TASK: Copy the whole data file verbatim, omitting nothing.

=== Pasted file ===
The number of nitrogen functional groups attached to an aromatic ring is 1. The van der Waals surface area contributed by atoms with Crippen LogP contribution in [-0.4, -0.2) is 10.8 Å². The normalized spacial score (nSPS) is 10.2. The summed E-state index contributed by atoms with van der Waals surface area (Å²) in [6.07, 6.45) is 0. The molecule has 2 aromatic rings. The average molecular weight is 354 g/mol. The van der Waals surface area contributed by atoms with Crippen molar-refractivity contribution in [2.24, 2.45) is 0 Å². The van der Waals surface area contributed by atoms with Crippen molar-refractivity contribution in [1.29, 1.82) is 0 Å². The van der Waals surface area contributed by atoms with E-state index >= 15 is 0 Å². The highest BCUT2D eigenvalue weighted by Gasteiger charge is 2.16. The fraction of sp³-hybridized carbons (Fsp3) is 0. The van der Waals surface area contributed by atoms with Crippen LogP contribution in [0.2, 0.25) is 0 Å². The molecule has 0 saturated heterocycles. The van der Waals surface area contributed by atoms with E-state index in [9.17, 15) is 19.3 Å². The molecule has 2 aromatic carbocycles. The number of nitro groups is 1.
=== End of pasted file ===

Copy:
The number of nitrogen functional groups attached to an aromatic ring is 1. The van der Waals surface area contributed by atoms with Crippen LogP contribution in [-0.4, -0.2) is 10.8 Å². The normalized spacial score (nSPS) is 10.2. The summed E-state index contributed by atoms with van der Waals surface area (Å²) in [6.07, 6.45) is 0. The molecule has 2 aromatic rings. The average molecular weight is 354 g/mol. The van der Waals surface area contributed by atoms with Crippen molar-refractivity contribution in [2.24, 2.45) is 0 Å². The van der Waals surface area contributed by atoms with Crippen molar-refractivity contribution in [1.29, 1.82) is 0 Å². The van der Waals surface area contributed by atoms with E-state index >= 15 is 0 Å². The highest BCUT2D eigenvalue weighted by Gasteiger charge is 2.16. The fraction of sp³-hybridized carbons (Fsp3) is 0. The van der Waals surface area contributed by atoms with Crippen LogP contribution in [0.2, 0.25) is 0 Å². The molecule has 0 saturated heterocycles. The van der Waals surface area contributed by atoms with E-state index in [9.17, 15) is 19.3 Å². The molecule has 2 aromatic carbocycles. The number of nitro groups is 1.